January 11, 2022
Does a customer really care who handles their purchases, customer service questions, or returns as long as it’s quick and convenient? Is a unified back-end process managed by a single entity the key determinant of retention in 2022?
Having recently purchased an item from Walmart.com and returned it to a FedEx office closer to me than the nearest Walmart store, I would say no to each of these questions. Walmart’s drive to “cultivate” this aspect of product returns points to an opportunity that goes beyond traditional operating models.
The same could be said of department stores that go out of their e-commerce business. Many retail experts express their horror at what looks like a regressive step in the pursuit of a unified customer experience.
Some fear competition for customers between the once unified store and e-commerce operations. Others see stores becoming simple distribution centers optimized to support digital sales and returns.
The omnichannel problem of retail has been characterized by operational silos preventing a smooth customer journey through channels. This was true in the past, but today there are factors that are redefining omnichannel.
A customer experience-focused software engineering team is interested in the in-store experience as it helps customers find, buy, and collect their purchases as efficiently as possible. Nothing in this statement suggests that the stores should be owned and operated by the same entity. It is a research exercise, not a mandatory business model.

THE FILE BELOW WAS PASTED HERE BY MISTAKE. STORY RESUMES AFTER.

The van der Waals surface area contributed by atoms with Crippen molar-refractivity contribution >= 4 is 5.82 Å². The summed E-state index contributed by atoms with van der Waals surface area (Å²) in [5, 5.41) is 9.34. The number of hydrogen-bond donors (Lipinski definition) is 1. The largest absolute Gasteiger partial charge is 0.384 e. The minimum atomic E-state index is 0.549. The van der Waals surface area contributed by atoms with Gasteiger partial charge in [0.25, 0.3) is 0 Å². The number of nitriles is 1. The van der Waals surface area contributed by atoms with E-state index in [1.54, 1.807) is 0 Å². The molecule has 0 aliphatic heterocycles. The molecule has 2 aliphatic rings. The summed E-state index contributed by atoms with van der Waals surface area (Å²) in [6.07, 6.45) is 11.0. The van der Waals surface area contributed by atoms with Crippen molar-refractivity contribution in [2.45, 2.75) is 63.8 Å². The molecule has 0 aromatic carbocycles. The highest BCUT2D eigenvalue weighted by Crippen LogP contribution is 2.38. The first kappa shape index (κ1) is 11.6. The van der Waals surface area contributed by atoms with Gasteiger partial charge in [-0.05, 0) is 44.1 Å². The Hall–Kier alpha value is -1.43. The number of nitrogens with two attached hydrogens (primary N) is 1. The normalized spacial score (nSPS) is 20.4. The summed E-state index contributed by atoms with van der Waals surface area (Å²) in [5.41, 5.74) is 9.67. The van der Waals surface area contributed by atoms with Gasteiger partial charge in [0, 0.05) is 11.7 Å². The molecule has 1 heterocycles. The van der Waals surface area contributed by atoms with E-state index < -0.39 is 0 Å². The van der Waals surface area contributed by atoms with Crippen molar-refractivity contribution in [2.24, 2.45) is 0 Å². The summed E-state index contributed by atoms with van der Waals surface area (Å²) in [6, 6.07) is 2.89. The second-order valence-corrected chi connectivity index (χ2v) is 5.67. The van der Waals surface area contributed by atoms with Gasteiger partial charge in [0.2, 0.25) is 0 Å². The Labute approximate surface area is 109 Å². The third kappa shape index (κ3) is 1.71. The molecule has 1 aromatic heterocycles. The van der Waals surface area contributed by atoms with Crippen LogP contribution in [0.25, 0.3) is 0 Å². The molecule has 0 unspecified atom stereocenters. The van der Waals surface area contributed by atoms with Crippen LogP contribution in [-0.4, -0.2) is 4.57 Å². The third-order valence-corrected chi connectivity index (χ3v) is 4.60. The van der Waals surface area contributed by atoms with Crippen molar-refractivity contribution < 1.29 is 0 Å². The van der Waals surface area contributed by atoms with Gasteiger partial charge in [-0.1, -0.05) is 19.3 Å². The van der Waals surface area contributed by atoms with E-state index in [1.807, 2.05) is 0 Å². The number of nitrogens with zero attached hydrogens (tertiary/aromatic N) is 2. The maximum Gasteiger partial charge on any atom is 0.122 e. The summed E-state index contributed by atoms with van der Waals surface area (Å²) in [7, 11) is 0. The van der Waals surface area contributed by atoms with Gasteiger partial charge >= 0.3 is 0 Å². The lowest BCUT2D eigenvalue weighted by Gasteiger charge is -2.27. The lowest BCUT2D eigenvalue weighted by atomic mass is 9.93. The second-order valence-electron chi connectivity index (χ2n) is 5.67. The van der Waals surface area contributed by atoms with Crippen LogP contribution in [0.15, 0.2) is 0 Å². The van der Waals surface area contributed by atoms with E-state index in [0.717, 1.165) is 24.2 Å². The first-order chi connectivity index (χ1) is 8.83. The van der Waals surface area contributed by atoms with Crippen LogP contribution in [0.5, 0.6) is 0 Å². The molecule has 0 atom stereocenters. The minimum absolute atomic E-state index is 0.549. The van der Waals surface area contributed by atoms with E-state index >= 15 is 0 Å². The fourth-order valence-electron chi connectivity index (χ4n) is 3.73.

Shopping behaviors have been forever changed by the pandemic, with consumers buying more online. Successful digital operations are a necessity, not an option. These need funding and focus given the rapid pace of innovation and competition.
Speaking of innovation, Industry clouds AWS, Google, Microsoft, and others are driving massive growth for these tech companies. These bring best practices, lower costs and agility to retailers who struggle to adapt to constant change, given decades of legacy IT acting as an anchor on digital transformation.
The cloud provides easy access to analytical methods like AI and external data to power differentiated experiences at any touchpoint, whether digital or physical. An increased intra-industry partnership, technology integration strategy and the cloud will define omnichannel success in 2022 more than the interweaving of store and e-commerce operations under one banner.
DISCUSSION QUESTIONS: Do customers care about who handles their purchases, customer service questions, or returns? Can retailers maintain seamless customer experiences through separate physical and digital operations?
“Activist investors are pushing stores like Macy’s and Kohl’s to separate their physical and digital operations, but this is totally counterintuitive.”